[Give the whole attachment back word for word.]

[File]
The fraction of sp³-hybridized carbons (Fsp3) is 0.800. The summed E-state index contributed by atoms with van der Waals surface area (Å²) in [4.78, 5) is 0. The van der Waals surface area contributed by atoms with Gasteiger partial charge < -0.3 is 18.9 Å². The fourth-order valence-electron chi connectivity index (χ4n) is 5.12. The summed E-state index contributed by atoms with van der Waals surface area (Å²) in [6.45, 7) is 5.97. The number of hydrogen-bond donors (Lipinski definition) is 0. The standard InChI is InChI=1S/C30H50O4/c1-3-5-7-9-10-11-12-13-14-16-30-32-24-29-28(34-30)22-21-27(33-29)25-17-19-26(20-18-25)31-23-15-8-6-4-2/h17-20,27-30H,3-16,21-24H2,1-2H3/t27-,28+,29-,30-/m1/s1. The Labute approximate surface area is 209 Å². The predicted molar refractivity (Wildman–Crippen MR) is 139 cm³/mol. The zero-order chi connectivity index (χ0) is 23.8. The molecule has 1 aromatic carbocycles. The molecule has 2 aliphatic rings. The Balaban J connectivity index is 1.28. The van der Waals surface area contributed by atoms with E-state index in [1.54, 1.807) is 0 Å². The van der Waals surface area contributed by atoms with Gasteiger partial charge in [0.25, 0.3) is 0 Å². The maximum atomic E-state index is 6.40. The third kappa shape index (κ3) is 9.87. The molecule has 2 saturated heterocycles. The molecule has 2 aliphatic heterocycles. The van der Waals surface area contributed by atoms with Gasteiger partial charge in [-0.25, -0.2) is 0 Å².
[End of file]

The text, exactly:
The fraction of sp³-hybridized carbons (Fsp3) is 0.800. The summed E-state index contributed by atoms with van der Waals surface area (Å²) in [4.78, 5) is 0. The van der Waals surface area contributed by atoms with Gasteiger partial charge < -0.3 is 18.9 Å². The fourth-order valence-electron chi connectivity index (χ4n) is 5.12. The summed E-state index contributed by atoms with van der Waals surface area (Å²) in [6.45, 7) is 5.97. The number of hydrogen-bond donors (Lipinski definition) is 0. The standard InChI is InChI=1S/C30H50O4/c1-3-5-7-9-10-11-12-13-14-16-30-32-24-29-28(34-30)22-21-27(33-29)25-17-19-26(20-18-25)31-23-15-8-6-4-2/h17-20,27-30H,3-16,21-24H2,1-2H3/t27-,28+,29-,30-/m1/s1. The Labute approximate surface area is 209 Å². The predicted molar refractivity (Wildman–Crippen MR) is 139 cm³/mol. The zero-order chi connectivity index (χ0) is 23.8. The molecule has 1 aromatic carbocycles. The molecule has 2 aliphatic rings. The Balaban J connectivity index is 1.28. The van der Waals surface area contributed by atoms with E-state index in [1.54, 1.807) is 0 Å². The van der Waals surface area contributed by atoms with Gasteiger partial charge in [0.25, 0.3) is 0 Å². The maximum atomic E-state index is 6.40. The third kappa shape index (κ3) is 9.87. The molecule has 2 saturated heterocycles. The molecule has 2 aliphatic heterocycles. The van der Waals surface area contributed by atoms with Gasteiger partial charge in [-0.25, -0.2) is 0 Å².